One huge issue among United States citizens today is government surveillance of everyday people.
Recently, there are been too many instances where both local and federal authorities have been caught spying on innocent individuals without any cause – much less a search warrant.
In most cases, the claim for doing this was ‘national security’ when their real objective was blatantly obvious – to gain power – usually against a political opponent.
This is a growing problem. It is no longer as simple as spotting an FBI surveillance van on your street – or any other signs of police surveillance – surveillance methods are becoming more sophisticated. For instance, invasive backstreet surveillance technologies are appearing in small towns all across the US.
Let us examine five reasons not to expect government surveillance to end in the future.
There are no mechanisms in place to stop them
Government surveillance is like a runaway freight train – no one is going to stop its momentum.
Sadly, most people are keenly aware of this fact – they have chosen to sweep it under their mental rug. Many of us make that old familiar promise to ourselves to ‘deal with it later.’
The first reason it can’t be stopped is that it’s a subset of technology. And as we all know, technology is advancing quicker than anything ever has in all of history. So, everyday people are not keeping up with its progress. Since knowledge is power – ignorance is the opposite of that.
The second reason it can’t be stopped is that big tech is too financially powerful. If there’s something that we Americans should’ve figured out long before now is that the wealthy get what the wealthy want. And this is simply because everyone else wants what the wealthy has.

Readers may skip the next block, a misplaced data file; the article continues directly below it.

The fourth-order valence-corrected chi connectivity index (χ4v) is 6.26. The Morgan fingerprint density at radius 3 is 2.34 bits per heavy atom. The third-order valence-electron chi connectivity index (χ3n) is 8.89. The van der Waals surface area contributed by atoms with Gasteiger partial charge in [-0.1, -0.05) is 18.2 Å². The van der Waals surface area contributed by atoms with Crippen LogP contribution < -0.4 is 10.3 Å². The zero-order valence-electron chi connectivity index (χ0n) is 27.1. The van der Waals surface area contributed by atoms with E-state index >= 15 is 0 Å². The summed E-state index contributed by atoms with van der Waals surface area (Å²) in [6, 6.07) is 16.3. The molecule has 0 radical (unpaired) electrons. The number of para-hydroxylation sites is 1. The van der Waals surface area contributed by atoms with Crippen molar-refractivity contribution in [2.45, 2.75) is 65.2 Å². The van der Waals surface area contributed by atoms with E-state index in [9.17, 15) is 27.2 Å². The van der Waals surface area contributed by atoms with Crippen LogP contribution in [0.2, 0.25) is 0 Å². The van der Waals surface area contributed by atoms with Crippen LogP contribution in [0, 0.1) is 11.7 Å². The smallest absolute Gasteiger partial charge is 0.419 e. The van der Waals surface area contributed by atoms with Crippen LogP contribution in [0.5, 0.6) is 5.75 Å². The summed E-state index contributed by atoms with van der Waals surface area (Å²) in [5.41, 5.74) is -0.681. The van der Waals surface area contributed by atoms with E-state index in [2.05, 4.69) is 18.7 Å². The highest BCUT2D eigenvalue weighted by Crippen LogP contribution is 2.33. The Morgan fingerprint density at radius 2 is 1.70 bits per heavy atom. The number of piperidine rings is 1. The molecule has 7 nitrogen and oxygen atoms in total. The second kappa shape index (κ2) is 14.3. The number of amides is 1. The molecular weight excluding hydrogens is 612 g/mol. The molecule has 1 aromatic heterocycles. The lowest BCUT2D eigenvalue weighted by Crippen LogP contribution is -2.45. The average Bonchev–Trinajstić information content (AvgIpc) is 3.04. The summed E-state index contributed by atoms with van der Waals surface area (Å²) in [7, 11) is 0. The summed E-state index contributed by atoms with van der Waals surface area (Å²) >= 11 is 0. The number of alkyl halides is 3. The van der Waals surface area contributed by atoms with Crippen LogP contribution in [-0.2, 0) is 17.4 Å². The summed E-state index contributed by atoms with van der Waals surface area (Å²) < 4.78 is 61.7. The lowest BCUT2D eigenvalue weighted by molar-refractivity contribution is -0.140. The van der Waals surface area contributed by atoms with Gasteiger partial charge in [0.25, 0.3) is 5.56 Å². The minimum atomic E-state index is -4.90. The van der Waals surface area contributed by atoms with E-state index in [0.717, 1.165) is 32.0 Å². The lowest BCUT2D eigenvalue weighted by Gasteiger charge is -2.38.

Finally, experts keep telling us that when quantum computers finally get here, there will be no security system powerful enough to protect our personal data and privacy.
The real danger here is that your personal information gets distributed all over the Internet for hackers to capture and use against you.
This means that FBI surveillance, NSA surveillance, and local police surveillance against us are not going to stop. It will only increase in the future.
The proliferation of new sensor platforms
Every single day, we see new and more innovative methods of collecting data and information. New data streams are opening up in imaginative ways. These come from places like drones, license plate readers, biometric identification systems, and citywide TV camera systems — to name a few.
The latest surveillance technique that comes out today will use sensors that are far different today than just a few years ago. Vast amounts of digital data are collected at breakneck speeds. Also, the data not only comes fast, but it is also high-quality data as well.
Let’s not forget how innovation begets more innovation. As data gathering increases, scientists learn more about the data gathering process and continually increase its efficiency.
Unfortunately, newer and more effective data collection sensors will lead to more surveillance.
The increased power of data analytics
Modern algorithms today are becoming more and more skilled at finding patterns in massive volumes of data. They generate results from trillions of data points in their analysis.
Big Data is becoming more prevalent in our society. An example of this is that many universities are offering Big Data (and subsets of it) as a field of study.